The Tax Burden of the Working Poor (and a way to help)
Protecting the earned income of low-income families is a proven method of concretely reducing poverty and increasing economic equity. The Earned Income Tax Credit, first enacted in 1975, encourages individuals to remain employed rather than depend on unearned income such as welfare programs. Within the asset building field, it is essential to advance the concept of “making work pay” via public policies and community programs.
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Oregon is among the states which levy a high tax on their lowest-income working families, creating financial hardships for families with few resources. According to the Center for Budget and Policy Priorities, “Taxing the incomes of working-poor families runs counter to the efforts of policymakers across the political spectrum to help families work their way out of poverty.” For those living with incomes placing them just over the poverty line, meeting basic needs like housing and food costs is extremely difficult. A few-hundreddollar tax bill (loss of earned income) can be a deciding factor in their economic stability.
The following table from the recent report of the Center on Budget and Policy Priorities on taxes and low-income families shows the tax burden by family income:
|Oregon’s 2006 income tax levied on working-poor and near-poor families|
|Family Income||Tax||State Rank
(1 = highest tax)
|For families of three with incomes at the poverty line ($16,079)||$120||8|
|For families of four with incomes at the poverty line ($20,615)||$319||5|
|For families of three with minimum-wage earnings ($15,599)||$80||4|
|For families of three with incomes at 125% of poverty line ($20,099)||$511||3|
|For families of four with incomes at 125% of poverty line ($25,769)||$832||3|
Taxing these dollars pushes many families who are close to poverty into the category of the “working poor,” those who maintain employment at least 27 weeks out of the year but who fall below the poverty line. Unfortunately, working does not necessarily result in economic security; and in trying to make ends meet, many of the working poor need public assistance. The working poor are most at-risk of a financial crisis that could take years to overcome, should an emergency occur. With little take-home pay, few families are able to save enough to mitigate a crisis, much less accumulate assets in the long-term to help alleviate instability.
One way government eases the tax burden on low-income workers is through the Earned Income Tax Credit (EITC). Congress enacted the EITC in 1975 to help alleviate the burden of social security taxes and create incentives to remain employed. According to the Annie E. Casey Foundation, the EITC pulls 5 million families out of poverty every year across the U.S. Below is a summary of EITC filing criteria and refunds. Nationally, over 21 million families received the tax credit, including over 211,000 filers in Oregon. The average federal return is $1625.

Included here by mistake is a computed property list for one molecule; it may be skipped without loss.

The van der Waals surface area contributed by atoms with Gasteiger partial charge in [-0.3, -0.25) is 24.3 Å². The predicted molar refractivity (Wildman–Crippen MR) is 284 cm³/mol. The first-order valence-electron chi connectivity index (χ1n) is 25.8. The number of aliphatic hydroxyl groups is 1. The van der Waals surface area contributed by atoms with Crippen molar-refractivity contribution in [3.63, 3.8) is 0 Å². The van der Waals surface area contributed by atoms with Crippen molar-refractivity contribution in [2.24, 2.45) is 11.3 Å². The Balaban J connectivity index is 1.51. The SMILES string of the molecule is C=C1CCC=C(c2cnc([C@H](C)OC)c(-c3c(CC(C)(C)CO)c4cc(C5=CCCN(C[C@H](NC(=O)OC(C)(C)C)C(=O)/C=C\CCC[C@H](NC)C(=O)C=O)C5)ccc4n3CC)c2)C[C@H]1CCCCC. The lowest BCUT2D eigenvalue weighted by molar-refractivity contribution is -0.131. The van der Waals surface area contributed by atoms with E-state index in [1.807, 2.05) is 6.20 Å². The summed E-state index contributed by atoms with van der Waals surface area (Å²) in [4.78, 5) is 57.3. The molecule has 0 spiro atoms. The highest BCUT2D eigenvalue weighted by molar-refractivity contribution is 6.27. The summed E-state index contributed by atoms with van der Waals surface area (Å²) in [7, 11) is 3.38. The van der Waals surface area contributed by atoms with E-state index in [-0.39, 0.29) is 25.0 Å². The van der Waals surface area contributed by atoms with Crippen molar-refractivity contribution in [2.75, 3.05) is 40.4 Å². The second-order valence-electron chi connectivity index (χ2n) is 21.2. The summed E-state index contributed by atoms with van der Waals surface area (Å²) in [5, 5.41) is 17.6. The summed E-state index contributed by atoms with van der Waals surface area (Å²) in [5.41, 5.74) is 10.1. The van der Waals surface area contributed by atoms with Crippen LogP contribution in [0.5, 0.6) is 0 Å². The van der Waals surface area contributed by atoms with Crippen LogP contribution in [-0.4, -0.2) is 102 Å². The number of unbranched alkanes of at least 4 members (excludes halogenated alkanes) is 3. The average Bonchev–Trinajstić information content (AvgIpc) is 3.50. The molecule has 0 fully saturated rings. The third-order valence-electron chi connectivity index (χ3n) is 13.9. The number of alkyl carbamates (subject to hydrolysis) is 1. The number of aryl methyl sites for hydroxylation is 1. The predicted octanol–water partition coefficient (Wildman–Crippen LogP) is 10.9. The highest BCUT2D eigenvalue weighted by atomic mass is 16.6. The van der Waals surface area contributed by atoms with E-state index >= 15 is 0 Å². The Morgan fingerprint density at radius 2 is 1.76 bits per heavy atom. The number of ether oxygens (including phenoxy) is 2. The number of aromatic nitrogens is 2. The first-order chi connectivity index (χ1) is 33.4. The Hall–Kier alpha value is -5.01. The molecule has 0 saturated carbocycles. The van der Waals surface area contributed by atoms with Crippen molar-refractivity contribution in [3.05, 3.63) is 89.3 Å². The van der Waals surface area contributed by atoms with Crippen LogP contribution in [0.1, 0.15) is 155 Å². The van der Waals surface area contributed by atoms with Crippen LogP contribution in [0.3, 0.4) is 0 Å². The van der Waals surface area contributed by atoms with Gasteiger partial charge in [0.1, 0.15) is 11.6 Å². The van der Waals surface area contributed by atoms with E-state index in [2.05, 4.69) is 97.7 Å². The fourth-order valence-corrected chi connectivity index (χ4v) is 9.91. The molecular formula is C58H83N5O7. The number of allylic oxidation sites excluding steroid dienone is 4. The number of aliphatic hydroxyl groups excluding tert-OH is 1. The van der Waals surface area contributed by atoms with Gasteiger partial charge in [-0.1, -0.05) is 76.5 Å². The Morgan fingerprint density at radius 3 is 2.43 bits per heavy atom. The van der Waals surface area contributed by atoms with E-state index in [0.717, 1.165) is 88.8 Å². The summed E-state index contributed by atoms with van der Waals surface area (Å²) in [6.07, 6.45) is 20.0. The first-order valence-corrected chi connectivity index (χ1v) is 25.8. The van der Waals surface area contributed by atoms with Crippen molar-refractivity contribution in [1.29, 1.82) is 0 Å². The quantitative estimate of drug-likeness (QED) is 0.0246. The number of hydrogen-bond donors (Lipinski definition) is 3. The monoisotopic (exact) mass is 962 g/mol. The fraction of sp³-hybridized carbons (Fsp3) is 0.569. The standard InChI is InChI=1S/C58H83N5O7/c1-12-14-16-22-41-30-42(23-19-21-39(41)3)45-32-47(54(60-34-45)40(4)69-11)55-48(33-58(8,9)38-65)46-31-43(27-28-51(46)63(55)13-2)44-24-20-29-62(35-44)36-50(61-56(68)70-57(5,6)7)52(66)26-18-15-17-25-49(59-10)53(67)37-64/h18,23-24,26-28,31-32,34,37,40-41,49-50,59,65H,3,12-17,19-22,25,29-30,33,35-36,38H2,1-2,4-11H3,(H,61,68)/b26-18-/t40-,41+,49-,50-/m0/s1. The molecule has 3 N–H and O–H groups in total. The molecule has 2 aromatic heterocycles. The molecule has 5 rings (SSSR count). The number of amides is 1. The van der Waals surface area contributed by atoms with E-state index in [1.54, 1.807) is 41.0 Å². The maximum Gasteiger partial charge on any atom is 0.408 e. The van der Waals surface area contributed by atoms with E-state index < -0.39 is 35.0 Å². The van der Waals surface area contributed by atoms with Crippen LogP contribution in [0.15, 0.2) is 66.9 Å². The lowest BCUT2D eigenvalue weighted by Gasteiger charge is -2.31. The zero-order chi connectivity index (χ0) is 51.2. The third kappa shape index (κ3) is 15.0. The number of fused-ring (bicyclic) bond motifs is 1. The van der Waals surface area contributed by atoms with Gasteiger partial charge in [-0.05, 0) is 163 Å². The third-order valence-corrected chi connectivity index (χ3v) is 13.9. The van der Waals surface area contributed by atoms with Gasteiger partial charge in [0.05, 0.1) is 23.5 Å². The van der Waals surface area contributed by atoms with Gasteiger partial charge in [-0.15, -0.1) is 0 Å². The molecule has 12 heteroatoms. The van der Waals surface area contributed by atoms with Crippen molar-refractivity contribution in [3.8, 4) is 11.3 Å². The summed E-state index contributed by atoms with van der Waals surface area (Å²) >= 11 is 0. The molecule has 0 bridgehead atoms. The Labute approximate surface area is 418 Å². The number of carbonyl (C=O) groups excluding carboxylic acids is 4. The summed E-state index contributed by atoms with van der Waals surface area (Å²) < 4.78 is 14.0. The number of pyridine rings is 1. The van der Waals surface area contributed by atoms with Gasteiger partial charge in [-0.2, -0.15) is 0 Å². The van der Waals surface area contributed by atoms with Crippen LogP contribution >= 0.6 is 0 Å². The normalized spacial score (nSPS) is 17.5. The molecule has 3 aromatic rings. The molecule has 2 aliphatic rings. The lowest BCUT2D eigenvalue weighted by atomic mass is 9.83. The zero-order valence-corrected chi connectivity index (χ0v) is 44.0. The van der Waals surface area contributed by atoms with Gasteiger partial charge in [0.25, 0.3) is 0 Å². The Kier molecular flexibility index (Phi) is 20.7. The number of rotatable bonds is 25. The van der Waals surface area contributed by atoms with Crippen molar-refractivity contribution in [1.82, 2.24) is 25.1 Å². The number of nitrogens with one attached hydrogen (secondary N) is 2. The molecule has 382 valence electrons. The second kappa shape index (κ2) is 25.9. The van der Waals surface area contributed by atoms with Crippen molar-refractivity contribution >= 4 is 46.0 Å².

|Maximum 2006 Earned Income
(married joint filing)
|Number of Qualifying Children||Maximum 2006 Credit|
|$38,348||2 or more||$4,536|
Why is the EITC such an important issue? It speaks directly to an area of poverty alleviation that needs as much attention as possible. Earned income is instrumental to upward mobility and security for families. There are many kinds of income, including loans from family, welfare, food stamps and unemployment insurance. These forms of income do not provide the same incentives and stability that earned income can. While unearned income plays a role in short-term subsistence for many families, earned income has a significantly different impact on family health. Further, protecting earned income through the EITC is an immediate and extremely effective response to poverty, especially for those most vulnerable to negative economic shocks. The EITC is a singular example of how government can remove barriers to success for working families.
- The EITC keeps families out of the welfare trap (whose economic disincentives discourage work and self-sufficiency, thereby encouraging the choice to remain on public assistance). Earned income is an opportunity to break the cycle of dependence on unearned income like welfare and to continue moving towards economic selfsufficiency.
- Unlike some welfare programs, the EITC sends the message that employment is more valuable than income transfers. As noted earlier, the EITC was created 32 years ago to encourage individuals to remain employed. Within the asset building field, it is essential to advance the concept of “making work pay” via public policies and community programs.
- Earned income can be leveraged for asset building activities that further build wealth, thereby moving families away from the poverty line (an important indicator in the ability to remain self-sufficient over time). These sorts of asset building activities also increase inclusion into more mainstream, competitive and affordable financial services.
- The EITC brought over $360 million dollars back into the Oregon economy.
- Returning earned income to workers is in essence a wage increase – by close to 30% for some, according to the U.S. Department of the Treasury.
While government and community organizations have developed many ways to support low-income families both in making ends meet and in getting financially ahead, the EITC is among the most effective, with definitively better outcomes than an expansion of welfare would offer. In Oregon, federal eligibility for the EITC means a state return equal to 5% of the federal credit. The state legislature is currently considering HB 2398 and HB 3023, which would increase the EITC refund to 12%. A legislative effort to remove barriers like high taxation on low-income families is a proven method of concretely reducing poverty and increasing economic equity.
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